We saw almost no precipitation at all (there was one slight dusting of snow over one night). So I’m guessing there was a big amount of snow some weeks before our visit, and it just never got warm enough to melt.
I had to make my way around Iceland using public transport. On my first night, I stayed in Reykjavik by myself. The following day I was to make my own way to where my friends were, 90km away near the town of Hella.
I had researched the options in advance, and I checked online with Iceland’s bus company, Strætó. I had my own little timetable printed out, and I knew what buses I had to get. Nevertheless, it did worry me. These buses are obviously not intended for tourists, and the journey also involved a quick change at Mjódd, a bus terminal on the outskirts of Reykjavik.
Getting the bus in central Reykjavik, I encountered my only real problem trying to speak to an Icelander. I had read in my guidebook that the only time you encounter communication barriers is if you try to speak Icelandic, because Icelanders are so unaccustomed to it. (Sure enough, whenever I tried to speak Icelandic it was met with blank stares.)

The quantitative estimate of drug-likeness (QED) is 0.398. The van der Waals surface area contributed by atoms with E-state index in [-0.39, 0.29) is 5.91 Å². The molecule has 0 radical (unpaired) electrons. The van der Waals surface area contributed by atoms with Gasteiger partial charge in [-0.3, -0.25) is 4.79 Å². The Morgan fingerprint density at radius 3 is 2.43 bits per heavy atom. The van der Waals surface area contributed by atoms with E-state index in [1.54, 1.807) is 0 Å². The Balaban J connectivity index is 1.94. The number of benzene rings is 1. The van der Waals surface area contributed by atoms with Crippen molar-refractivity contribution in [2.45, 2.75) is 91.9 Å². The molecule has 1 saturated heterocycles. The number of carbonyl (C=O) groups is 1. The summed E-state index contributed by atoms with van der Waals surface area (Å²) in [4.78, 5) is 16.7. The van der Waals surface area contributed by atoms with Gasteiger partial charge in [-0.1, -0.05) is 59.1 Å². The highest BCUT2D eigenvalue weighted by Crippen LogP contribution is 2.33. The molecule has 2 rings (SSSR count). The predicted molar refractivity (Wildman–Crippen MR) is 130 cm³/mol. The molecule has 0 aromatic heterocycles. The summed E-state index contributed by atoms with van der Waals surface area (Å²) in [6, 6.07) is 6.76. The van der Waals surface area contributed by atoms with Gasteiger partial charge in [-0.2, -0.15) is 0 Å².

However, my bus driver appeared to have zero English. Eventually the conversation turned into: “Mjódd?” “Mjódd?” “Mjódd?” By that time I was fairly confident that, yes, this bus would take me to Mjódd.
On arrival at Mjódd, I was expecting to see my next bus, which was to take me to Hella. But it wasn’t there. I examined the timetables around the terminal, but I couldn’t make much sense of them.
I found a similar bus, but it terminated at Selfoss, almost 40km away from Hella. I spoke to the driver and asked if his bus was going to Hella.
He looked at his watch and said, “There are no buses to Hella today.”
I am not sure if it was because of the weather or the time of year, or some other reason. But this information conflicted with what I was told by the website.
Luckily my friends were able to pick me up from Selfoss, but it would have been a major inconvenience if not. This is why you should hire a car if you’re going to explore Iceland!